Tribal Justice Project | UC Davis School of Law

Martin Luther King, Jr. Hall

400 Mrak Hall Drive

Davis, CA 95616

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Tribes Training Tribes

Judge Abby Abinanti, Chief Judge of the Yurok Tribe, sitting in the Yurok Tribal Court.

The CA Trial Advocacy Skills Training is a collaborative effort between the Tribal Justice Support Directorate (Bureau of Indian Affairs), the Yurok Tribe of Northern California, and the Tribal Justice Project at the UC Davis School of Law. The goal of this training is to provide tribes with culturally appropriate information on how to prosecute illegal narcotics (e.g., marijuana and opioids) and violence in their communities. The theme of this training - and other trainings like it around the country - is to promote the idea of "tribes training tribes." This theme is important for it incapsulates the belief that the future of tribes lies in their successful reliance on each other and the the assertion of their sovereignty alongside their state and federal partners.

This particular training at the UC Davis School of Law will focus on the environmental impacts of illicit marijuana growth on tribal lands. Specifically, the training will focus on the impact of chemicals that contaminate groundwater as a result of the marijuana refining process. Additionally, the training will explore the powers and limitations of tribal police and the ramifications of such limitations on tribal courts. This training is extremely valuable for tribes in California and other Public Law 280 States, as well as other tribes who face environmental degradation from illegal narcotics activity in their communities. Moreover, this training will bring together experienced trainers who have worked on other "access to justice" initiatives, both at the federal and state level, to teach attendees the skills necessary to make an opening statement, to make a closing statement, to admit items into evidence, and much more. We hope you can join us for this exciting opportunity.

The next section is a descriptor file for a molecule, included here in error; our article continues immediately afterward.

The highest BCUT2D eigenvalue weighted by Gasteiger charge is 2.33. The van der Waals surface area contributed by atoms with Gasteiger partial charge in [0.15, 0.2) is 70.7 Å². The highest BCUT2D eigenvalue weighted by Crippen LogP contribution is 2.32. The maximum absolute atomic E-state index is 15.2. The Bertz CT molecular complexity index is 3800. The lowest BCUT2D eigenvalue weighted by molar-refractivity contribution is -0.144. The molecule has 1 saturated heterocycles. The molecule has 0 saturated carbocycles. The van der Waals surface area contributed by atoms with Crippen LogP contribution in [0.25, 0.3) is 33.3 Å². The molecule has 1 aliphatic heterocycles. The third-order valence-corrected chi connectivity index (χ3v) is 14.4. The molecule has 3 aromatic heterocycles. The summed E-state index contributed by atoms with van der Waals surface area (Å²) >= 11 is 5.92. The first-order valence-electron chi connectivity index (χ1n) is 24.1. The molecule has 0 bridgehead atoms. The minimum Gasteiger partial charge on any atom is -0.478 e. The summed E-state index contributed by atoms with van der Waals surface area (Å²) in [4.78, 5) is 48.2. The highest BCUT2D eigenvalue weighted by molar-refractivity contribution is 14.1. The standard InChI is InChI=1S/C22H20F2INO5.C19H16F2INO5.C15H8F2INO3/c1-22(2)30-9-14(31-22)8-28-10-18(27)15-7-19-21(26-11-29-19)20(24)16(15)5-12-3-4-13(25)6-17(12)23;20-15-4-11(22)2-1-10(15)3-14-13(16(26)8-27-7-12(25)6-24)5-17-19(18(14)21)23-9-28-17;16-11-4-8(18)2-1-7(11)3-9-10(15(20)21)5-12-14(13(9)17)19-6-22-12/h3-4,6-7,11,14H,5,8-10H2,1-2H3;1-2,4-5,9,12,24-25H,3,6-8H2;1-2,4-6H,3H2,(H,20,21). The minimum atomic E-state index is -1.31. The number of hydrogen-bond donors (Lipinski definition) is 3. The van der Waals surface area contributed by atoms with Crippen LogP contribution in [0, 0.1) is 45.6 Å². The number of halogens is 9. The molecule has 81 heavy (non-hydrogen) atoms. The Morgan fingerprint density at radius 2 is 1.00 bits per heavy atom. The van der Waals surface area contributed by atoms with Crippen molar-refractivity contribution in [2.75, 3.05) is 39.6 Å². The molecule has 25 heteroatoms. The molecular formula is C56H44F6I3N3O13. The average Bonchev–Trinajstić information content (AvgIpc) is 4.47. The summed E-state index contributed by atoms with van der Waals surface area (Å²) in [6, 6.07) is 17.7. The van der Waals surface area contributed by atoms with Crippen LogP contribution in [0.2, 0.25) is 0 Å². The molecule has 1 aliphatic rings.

Where will the training take place?

The training will take place at the UC Davis School of Law. 

How much does it cost to attend the training?

The training is free. Attendees are responsible for their lodging, transportation, and meals.

Do you need to be an attorney to attend?

No, both attorneys and lay advocates are invited to participate in this training!

Are only California tribes invited?

No. While California tribes and other Public Law 280 State tribes are the target audience, the skills taught are universally applicable in other, non-PL 280 courts.

Will there be CLE credit?

Yes, attendees will receive CLE credit for the different training sessions. Attendees, however, must attend all three days of the training

Are there qualifications to register?

No. While there are no qualifications to register, preference will be given to  licensed attorneys and experienced advocates. 

If space is limited, when will I find out if I am registered?

You will receive confirmation of your registration within 24 hours of registering for the training. Please refrain from making travel and lodging arrangements until you receive confirmation.  

What will I learn?

As a participant and attendee, you can expect to learn how to be either a prosecutor, defender, or judge in tribal court. As part of the training, you will practice opening statements, closing statements, admitting evidence, and other trial skills.

For all other questions, please email